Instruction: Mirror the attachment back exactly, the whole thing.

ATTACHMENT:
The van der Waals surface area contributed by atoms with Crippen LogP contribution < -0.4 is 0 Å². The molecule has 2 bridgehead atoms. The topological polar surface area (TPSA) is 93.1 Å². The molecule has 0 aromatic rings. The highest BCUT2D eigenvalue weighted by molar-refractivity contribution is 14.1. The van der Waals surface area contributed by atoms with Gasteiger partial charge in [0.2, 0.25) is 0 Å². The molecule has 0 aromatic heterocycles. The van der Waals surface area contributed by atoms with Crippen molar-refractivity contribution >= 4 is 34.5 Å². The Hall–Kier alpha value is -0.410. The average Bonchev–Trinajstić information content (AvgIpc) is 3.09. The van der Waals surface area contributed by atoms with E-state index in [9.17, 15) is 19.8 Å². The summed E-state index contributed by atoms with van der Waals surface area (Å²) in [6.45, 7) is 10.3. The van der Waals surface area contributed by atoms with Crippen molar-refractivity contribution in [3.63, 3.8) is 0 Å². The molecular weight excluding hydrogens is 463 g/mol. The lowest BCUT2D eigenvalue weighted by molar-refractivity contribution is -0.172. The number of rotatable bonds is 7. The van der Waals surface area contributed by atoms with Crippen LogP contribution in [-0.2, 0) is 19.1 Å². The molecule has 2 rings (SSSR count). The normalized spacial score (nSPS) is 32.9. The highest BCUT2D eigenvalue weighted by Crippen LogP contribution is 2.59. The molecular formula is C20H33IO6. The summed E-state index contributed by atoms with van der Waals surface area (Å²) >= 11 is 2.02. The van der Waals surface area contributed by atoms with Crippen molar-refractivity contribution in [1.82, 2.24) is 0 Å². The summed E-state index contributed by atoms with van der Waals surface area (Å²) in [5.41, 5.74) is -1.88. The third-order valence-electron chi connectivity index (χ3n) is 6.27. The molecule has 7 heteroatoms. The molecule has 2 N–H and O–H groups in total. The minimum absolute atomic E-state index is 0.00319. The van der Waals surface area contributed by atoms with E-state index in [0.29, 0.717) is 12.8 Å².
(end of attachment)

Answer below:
The van der Waals surface area contributed by atoms with Crippen LogP contribution < -0.4 is 0 Å². The molecule has 2 bridgehead atoms. The topological polar surface area (TPSA) is 93.1 Å². The molecule has 0 aromatic rings. The highest BCUT2D eigenvalue weighted by molar-refractivity contribution is 14.1. The van der Waals surface area contributed by atoms with Gasteiger partial charge in [0.2, 0.25) is 0 Å². The molecule has 0 aromatic heterocycles. The van der Waals surface area contributed by atoms with Crippen molar-refractivity contribution >= 4 is 34.5 Å². The Hall–Kier alpha value is -0.410. The average Bonchev–Trinajstić information content (AvgIpc) is 3.09. The van der Waals surface area contributed by atoms with E-state index in [9.17, 15) is 19.8 Å². The summed E-state index contributed by atoms with van der Waals surface area (Å²) in [6.45, 7) is 10.3. The van der Waals surface area contributed by atoms with Crippen molar-refractivity contribution in [3.63, 3.8) is 0 Å². The molecular weight excluding hydrogens is 463 g/mol. The lowest BCUT2D eigenvalue weighted by molar-refractivity contribution is -0.172. The number of rotatable bonds is 7. The van der Waals surface area contributed by atoms with Crippen LogP contribution in [-0.2, 0) is 19.1 Å². The molecule has 2 rings (SSSR count). The normalized spacial score (nSPS) is 32.9. The highest BCUT2D eigenvalue weighted by Crippen LogP contribution is 2.59. The molecular formula is C20H33IO6. The summed E-state index contributed by atoms with van der Waals surface area (Å²) >= 11 is 2.02. The van der Waals surface area contributed by atoms with Crippen molar-refractivity contribution in [1.82, 2.24) is 0 Å². The summed E-state index contributed by atoms with van der Waals surface area (Å²) in [5.41, 5.74) is -1.88. The third-order valence-electron chi connectivity index (χ3n) is 6.27. The molecule has 7 heteroatoms. The molecule has 2 N–H and O–H groups in total. The minimum absolute atomic E-state index is 0.00319. The van der Waals surface area contributed by atoms with E-state index in [0.29, 0.717) is 12.8 Å².